Time to Head for the Woodlands - Iowa Wildlife Federation

Time to Head for the Woodlands

Photography courtesy of Lowell Washburn, all rights reserved.

For Iowa birding enthusiasts, the month of May is a time like no other — the absolute high-water mark of the annual outdoor calendar.  The reason is simple.  After spending the winter months in food rich habitats in the Caribbean, Central America, and South America, millions of neotropical songbirds are making their way to northern nesting grounds.  

Indigo bunting – Although some spring migrants may be a challenge to identify, the strikingly iridescent blue plumage and melodious repertoire of the male Indigo bunting make it hard to mistake for any other bird. Attracted to wood margins and dense, brushy habitats, Indigos are a pleasingly widespread summer resident of Iowa’s rural landscapes.

It’s an epic migration.  Many species – including some of the smallest — will travel thousands of miles between winter and summer habitats.  For the most part, human eyes will not witness the annual spectacle.  For the majority of these colorful migrants, the miracle of migration will take place in inky darkness as flocks employ starry constellations, magnetic fields and other, certainly more mysterious, factors to navigate the vastness of the night sky.  At the approach of dawn, wing weary travelers descend to earth where they replenish spent reserves.

A red breasted grosbeak makes a North Iowa stopover. Wintering as far south as Peru, grosbeaks are among dozens of species of neotropical songbirds currently passing through the state. As is the case with other neotropical birds, rose breasted grosbeaks annually conduct epic migrations. Crossing the 600-mile expanse of the Gulf of Mexico in a single nighttime flight is listed among their most amazing feats.

During the next few weeks, dozens of songbird species will stop in Iowa for food and rest.  Although many will stay to nest and rear their young in our grasslands, greenbelts, and woodlands, millions more will continue to the coniferous boreal forests and subarctic tundras of northern Canada. But the Canadian summer is short.  For northbound birdlife, there is little time for delay.  Here Today, Gone Tomorrow is the migrants’credo.  Those who wish to enjoy the show must strike while the metal is hot.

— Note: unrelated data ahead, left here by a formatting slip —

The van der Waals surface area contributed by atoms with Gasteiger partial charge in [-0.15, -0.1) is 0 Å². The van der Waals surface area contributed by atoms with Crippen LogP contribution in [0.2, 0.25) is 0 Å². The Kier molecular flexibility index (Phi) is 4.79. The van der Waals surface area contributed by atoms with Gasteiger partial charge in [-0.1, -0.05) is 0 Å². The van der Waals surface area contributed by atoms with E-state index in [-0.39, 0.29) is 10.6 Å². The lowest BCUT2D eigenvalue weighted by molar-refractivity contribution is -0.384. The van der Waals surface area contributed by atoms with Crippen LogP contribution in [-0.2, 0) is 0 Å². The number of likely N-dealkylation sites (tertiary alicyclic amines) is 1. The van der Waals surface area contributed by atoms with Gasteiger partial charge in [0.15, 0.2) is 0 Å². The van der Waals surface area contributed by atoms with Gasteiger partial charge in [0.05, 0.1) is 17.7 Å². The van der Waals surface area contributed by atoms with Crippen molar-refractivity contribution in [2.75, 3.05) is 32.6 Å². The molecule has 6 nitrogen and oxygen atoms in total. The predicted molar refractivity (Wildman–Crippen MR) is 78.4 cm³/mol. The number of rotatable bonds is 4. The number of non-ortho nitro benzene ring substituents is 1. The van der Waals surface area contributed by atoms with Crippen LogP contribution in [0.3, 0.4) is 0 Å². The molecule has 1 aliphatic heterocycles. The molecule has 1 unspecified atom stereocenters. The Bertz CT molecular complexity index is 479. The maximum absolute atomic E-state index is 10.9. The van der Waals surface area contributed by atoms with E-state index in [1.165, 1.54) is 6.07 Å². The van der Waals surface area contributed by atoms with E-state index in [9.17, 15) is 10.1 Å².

Plugging In:  Iowa is blessed with a vast array of Birding Hotspots — more than you might imagine, in fact.  Regardless of region, there federal, state, and county managed natural areas offering spectacular opportunities for birding as well as other outdoor recreational activities.

Some areas are small.  Others are large.  Three of my favorites include Stephen’s State Forest, the Yellow River Forest, and the rugged blufflands adjacent to the Mississippi River in extreme northeast Iowa.  Each area offers its own version of the crème de le crème of spring birding.  Although abundant, spring migrants can be as shy and secretive as they are colorful.  Accurate identification can, at times, present a challenge – especially in dense foliage.  Avoid frustration by tossing in your favorite Field Guide, binoculars and spotting scope.

Scarlet tanager – The scarlet tanager, is one of America’s most brilliantly colored songbirds. Bedecked in a blazing coat of scarlet-red plumage accented by glistening raven-black wings and tail, the colors of the tanager are so intense that they scarcely seem real. A long distance neotropical migrant, scarlet tanagers winter as far south as Bolivia. By the end of April, tanager males begin arriving in Iowa. The first females usually begin showing up several days later. Although some tanagers nest in Iowa, the species has proven extremely sensitive to ongoing forest fragmentation. As forest lands retreat, survival is further threatened as tanager nests are parasitized by female cowbirds.
Scroll to Top